1

Can anyone guide me on how to modify the first two octets in the IP address using shell script?

I tried to modify this code but it didn't work. Any guidance or help will be appreciated.

This example will replace the last octet:

cat test.sh
ip=$1
baseip=`echo $ip | cut -d"." -f1-3`
echo $baseip".0"
./test.sh 192.168.133.14
192.168.133.0
6
ip=$1
tailip=`echo $ip | cut -d"." -f3-4`
echo "x.x."$tailip
3
ip="10.1.2.3"
echo $ip | awk -F '.' '{printf("192.168.%d.%d", $3, $4)}'

Output: 192.168.2.3
3
  • echo 192.168.133.14 | sed 's/[0-9][0-9][0-9].[0-9][0-9][0-9]./*.*./' ..133.14 – user152523 Jan 8 '13 at 21:05
  • @user152523 masochistic. Also doesn't work if the first two octects are not 3 digits. – Sammitch Jan 8 '13 at 21:07
  • @user152523 echo 192.168.133.14 | sed 's/\([0-9]*\)\.\([0-9]*\)\.[0-9]*\.[0-9]*/\1.\2.133.14/' works, but it still more of a pain in the ass than awk or cut. – Sammitch Jan 8 '13 at 21:14
1

A good way using bash's PE ability:

ip="10.1.2.3"; tmpip="${ip#*.*.}";  echo "192.168.$tmpip"

Also a nice thing to notice is that you can randomize the IP's to be generated. Just providing some general ideas.

ip="10.1.2.3"; tmpip="${ip#*.*.}";  echo "$[RANDOM%256].$[RANDOM%256].$tmpip"
1
  • Yes you certainly can. That's the power of bash PE(Parameter Expansion) features. – Valentin Bajrami Jan 11 '13 at 15:08
0
bytes12=10.0
ip=$(echo $1 | sed "s/\([0-9]\+\.\)\{2\}\(.*$\)/$bytes12.\2/")

sed: s/a/b/ finds a and replaces it by b. \(\) encapsulate sub expressions, which are to be adressed by \1, \2, ....

First subexpression matches sequences like 192.168., i.e. two times (\{2\}) at least one digit (\+) followed by a dot. The second subexpression matches whatever comes between that and the end of the line ($).

Since we are not interested in \1, we don't need to mention it. We replace it by our fixed higher order bytes representation $bytes12. The last to bytes are exptected to be contained by \2, so we just append it.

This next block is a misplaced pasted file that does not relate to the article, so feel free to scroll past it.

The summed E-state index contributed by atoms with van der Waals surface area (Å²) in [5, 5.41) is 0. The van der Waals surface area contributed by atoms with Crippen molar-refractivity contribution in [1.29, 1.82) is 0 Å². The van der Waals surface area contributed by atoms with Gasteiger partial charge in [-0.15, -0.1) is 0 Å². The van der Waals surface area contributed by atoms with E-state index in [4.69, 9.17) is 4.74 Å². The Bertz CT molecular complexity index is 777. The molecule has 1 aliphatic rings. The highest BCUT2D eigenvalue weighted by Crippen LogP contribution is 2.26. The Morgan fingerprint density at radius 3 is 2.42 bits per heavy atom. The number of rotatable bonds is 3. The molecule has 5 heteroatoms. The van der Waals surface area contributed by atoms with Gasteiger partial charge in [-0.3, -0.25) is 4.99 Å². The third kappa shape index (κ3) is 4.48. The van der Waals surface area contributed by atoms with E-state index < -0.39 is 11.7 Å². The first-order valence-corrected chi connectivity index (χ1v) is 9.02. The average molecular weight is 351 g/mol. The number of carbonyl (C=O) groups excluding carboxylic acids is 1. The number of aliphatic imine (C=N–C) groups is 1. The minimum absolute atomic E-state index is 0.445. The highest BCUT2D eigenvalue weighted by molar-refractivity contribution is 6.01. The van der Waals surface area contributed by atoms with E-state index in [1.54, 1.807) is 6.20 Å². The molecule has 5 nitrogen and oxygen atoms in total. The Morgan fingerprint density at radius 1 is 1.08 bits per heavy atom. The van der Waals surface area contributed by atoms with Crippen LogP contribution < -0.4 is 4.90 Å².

0
INET_NTOA () { 
    local IFS=. num quad ip e
    num=$1
    for e in 3 2 1
    do
        (( quad = 256 ** e))
        (( ip[3-e] = num / quad ))
        (( num = num % quad ))
    done
    ip[3]=$num
    echo "${ip[*]}"
}

INET_ATON () {
    local IFS=. ip num e
    ip=($1)
    for e in 3 2 1
    do
        (( num += ip[3-e] * 256 ** e ))
    done
    (( num += ip[3] ))
    echo "$num"
}

found here: How to efficiently convert long int to dotted quad IP in bash

0

I use this type of feature for automating enabling or disabling firewall rules, specifically for services I only want on the local network, and not accessible from anywhere else.

I pieced this together from various parts of a server installation script that I use. It will pull the network interface name, pull the network and mask info, then parse it to give you the correct masked subnet and CIDR notation. I actually just added the last part in today using this page as a guide, but it will completely automate the process for you:

#!/bin/bash

subnetip=""
subnetmask=""
nicname=""

runme()
{
    # pull name for primary network interface with internet access
    nicname=$(ip route get 8.8.8.8 | awk '{print $5}')

    # pull interface IP Address/subnet info assigned by DHCP
    local subnetmasktemp=$(ip -o -f inet addr show $nicname | awk '{print $4}')

    # split ip/subnet into two variables, subnetip and subnetmask
    local IFS=/
    set $subnetmasktemp
    subnetip=$1
    subnetmask=$2

    # parse ipaddress and subnet info and output appropriate info for client subnet
    local baseip=0
    if [ "$subnetmask" -le 31 ] && [ "$subnetmask" -ge 24 ]; then
        baseip=`echo $subnetip | cut -d"." -f1-3`
        subnetip=($baseip".0")
    elif [ "$subnetmask" -le 23 ] && [ "$subnetmask" -ge 16 ]; then
        baseip=`echo $subnetip | cut -d"." -f1-2`
        subnetip=($baseip".0.0")
    elif [ "$subnetmask" -le 15 ] && [ "$subnetmask" -ge 8 ]; then
        baseip=`echo $subnetip | cut -d"." -f1`
        subnetip=($baseip".0.0.0")
    fi

    echo "$subnetip/$subnetmask"
}


runme;

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